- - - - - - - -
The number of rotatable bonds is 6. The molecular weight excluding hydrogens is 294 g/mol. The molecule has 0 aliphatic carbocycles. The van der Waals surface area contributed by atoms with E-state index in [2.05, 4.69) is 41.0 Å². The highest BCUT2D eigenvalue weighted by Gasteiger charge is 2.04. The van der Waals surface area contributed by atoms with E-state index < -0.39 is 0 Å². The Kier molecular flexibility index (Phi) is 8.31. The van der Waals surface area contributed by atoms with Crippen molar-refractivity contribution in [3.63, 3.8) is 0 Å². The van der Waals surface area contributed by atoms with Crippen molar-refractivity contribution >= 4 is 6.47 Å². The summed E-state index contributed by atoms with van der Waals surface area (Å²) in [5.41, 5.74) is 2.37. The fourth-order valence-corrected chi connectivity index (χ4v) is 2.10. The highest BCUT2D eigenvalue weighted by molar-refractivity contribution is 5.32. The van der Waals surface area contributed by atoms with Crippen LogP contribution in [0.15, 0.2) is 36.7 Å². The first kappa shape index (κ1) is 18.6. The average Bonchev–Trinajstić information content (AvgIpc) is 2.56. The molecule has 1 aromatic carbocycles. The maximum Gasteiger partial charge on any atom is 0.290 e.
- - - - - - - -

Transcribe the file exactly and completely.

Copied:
The number of rotatable bonds is 6. The molecular weight excluding hydrogens is 294 g/mol. The molecule has 0 aliphatic carbocycles. The van der Waals surface area contributed by atoms with E-state index in [2.05, 4.69) is 41.0 Å². The highest BCUT2D eigenvalue weighted by Gasteiger charge is 2.04. The van der Waals surface area contributed by atoms with E-state index < -0.39 is 0 Å². The Kier molecular flexibility index (Phi) is 8.31. The van der Waals surface area contributed by atoms with Crippen molar-refractivity contribution in [3.63, 3.8) is 0 Å². The van der Waals surface area contributed by atoms with Crippen molar-refractivity contribution >= 4 is 6.47 Å². The summed E-state index contributed by atoms with van der Waals surface area (Å²) in [5.41, 5.74) is 2.37. The fourth-order valence-corrected chi connectivity index (χ4v) is 2.10. The highest BCUT2D eigenvalue weighted by molar-refractivity contribution is 5.32. The van der Waals surface area contributed by atoms with Crippen LogP contribution in [0.15, 0.2) is 36.7 Å². The first kappa shape index (κ1) is 18.6. The average Bonchev–Trinajstić information content (AvgIpc) is 2.56. The molecule has 1 aromatic carbocycles. The maximum Gasteiger partial charge on any atom is 0.290 e.